They say legends aren’t born, they’re made. And the immortal story of the archetypal diver’s watch, Blancpain’s Fifty Fathoms, is as legendary as they come. Beginning with tales of clandestine underwater missions and Oscar-winning performances.
Following a long and ultimately unsuccessful search for a watch that would suit all their aquatic espionage needs, in 1952, Captain Robert “Bob” Maloubier and Lieutenant Claude Riffaud – two commanding officers from the then recently established French combat diving corps – sat down with a drawing pad and pencil, and set out to design a watch that would not only play an instrumental role in the military unit’s covert undertakings, but could also survive the immense pressures found at the murky depths of their usual field of operations. Essentially, what they were after was a water-resistant watch with a black dial, large numerals and clear indications using triangles, circles and squares, that used an external rotating bezel for measuring elapsed time, and had markings that could be easily read in both light and under the discreet cover of darkness.
With a sketch in hand, the pair then approached a small Villeret watch manufacturer by the name of Blancpain, and then-CEO, Jean-Jacques Fiechter, who was an avid sports diver himself, quickly jumped at the challenge. Creating what is now considered the standard reference among dive watches, with the Blancpain Fifty Fathoms incidentally setting many of the rules that now define the modern-day dive watch.
While there were a number of water-resistant watches that came before, the Fifty Fathoms (as its name suggests) introduced a water-resistance rating of fifty fathoms, or 91.45 metres, which at the time was thought to be the deepest a diver could safely descend. Ushering in new inventions to the watchmaking world, like its double-sealed crown and a newly developed screwed caseback for water resistance, as well as an impressive locking mechanism for its unidirectional rotating bezel. Cementing its place in dive-watch history as the world’s first automatic dive watch and the first with a rotating bezel.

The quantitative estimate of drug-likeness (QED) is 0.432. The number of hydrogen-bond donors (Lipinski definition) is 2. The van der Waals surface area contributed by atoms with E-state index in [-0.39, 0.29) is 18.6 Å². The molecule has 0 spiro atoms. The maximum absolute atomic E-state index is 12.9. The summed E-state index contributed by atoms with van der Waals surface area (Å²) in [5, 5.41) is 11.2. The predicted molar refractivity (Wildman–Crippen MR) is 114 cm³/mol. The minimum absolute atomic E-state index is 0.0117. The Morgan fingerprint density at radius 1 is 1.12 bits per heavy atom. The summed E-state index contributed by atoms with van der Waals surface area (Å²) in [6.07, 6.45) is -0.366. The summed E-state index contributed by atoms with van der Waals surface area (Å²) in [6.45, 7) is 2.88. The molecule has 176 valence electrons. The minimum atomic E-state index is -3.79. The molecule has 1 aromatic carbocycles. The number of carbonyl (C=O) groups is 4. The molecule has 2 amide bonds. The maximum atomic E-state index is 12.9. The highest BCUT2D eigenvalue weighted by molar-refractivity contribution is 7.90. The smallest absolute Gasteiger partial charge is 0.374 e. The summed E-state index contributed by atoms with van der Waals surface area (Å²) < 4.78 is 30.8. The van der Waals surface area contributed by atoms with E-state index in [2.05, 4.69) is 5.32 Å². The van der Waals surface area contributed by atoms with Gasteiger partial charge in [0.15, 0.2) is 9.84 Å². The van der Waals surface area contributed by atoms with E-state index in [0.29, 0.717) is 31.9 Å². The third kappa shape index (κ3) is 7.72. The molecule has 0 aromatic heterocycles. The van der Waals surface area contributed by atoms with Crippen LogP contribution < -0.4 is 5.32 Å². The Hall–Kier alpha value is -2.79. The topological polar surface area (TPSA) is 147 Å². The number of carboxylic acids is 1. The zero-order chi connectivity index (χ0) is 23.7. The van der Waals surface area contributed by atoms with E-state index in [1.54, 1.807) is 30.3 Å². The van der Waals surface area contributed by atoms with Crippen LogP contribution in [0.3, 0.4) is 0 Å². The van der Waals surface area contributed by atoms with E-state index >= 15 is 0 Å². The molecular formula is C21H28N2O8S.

With its deep-diving intent firmly established, Blancpain’s Fifty Fathoms was unveiled to the public in 1953 and initially sold in the dive shops of the world. As such, it found its way onto the wrist of famed underwater explorer Jacques Cousteau, who wore a Fifty Fathoms during filming of his 1956 documentary Le Monde du Silence (The Silent World), which not only won the Palme d’Or award at the Cannes Film Festival but also an Academy Award for Best Documentary Feature in 1957.
Then, supported by the impressive military, professional, and Hollywood feats of the Fifty Fathoms, in 1956 Blancpain introduced a more civilian-friendly version of the original dive watch. Named after a free-diving deep-sea submersible, that at the time was capable of taking crews down to a pressure-squeezing depth of 4050 metres, the Bathyscaphe was Blancpain’s answer to a watch that would be equally at home under the sea as it was above deck or in the yacht club — and provided a simple, elegant, and smaller alternative to the 40mm and upwards Fifty Fathoms.
The two then evolved side by side in a changing and ever anxious world. And in the years after, Blancpain continued the tradition of the Fifty Fathoms and Bathyscaphe by introducing new technologies, case shapes, and dial designs. Easing tensions during the Cold War by adding “No Radiation” labels to the dial of the third-generation Fifty Fathoms and giving peace of mind to its wearer by using a safer tritium, instead of the much more dangerous (and ever increasingly less desirable) radium, to make its dial glow.
From the late 1950s through to the ’60s and ’70s, Blancpain was also tasked with supplying the other militaries of the world, making versions of the Fifty Fathoms for the German Navy Combat Divers, which were water resistant to 200 metres and featured a 3H on the dial, as well as for the US Navy, that added hemispheric moisture indicators to their dials. However, these US mil-spec divers were rebranded as Tornek-Rayville and supplied under the Buy American Act, which required US government organisations to prefer US-made products. It meant that some or all of these US Navy-built Fifty Fathoms had their Swiss jewels replaced by American ones.
From cloak-and-dagger beginnings, the story of Blancpain’s dive watches could have been taken straight from the silver screen. And it’s a history that the Villeret-based brand continues to honour to this day.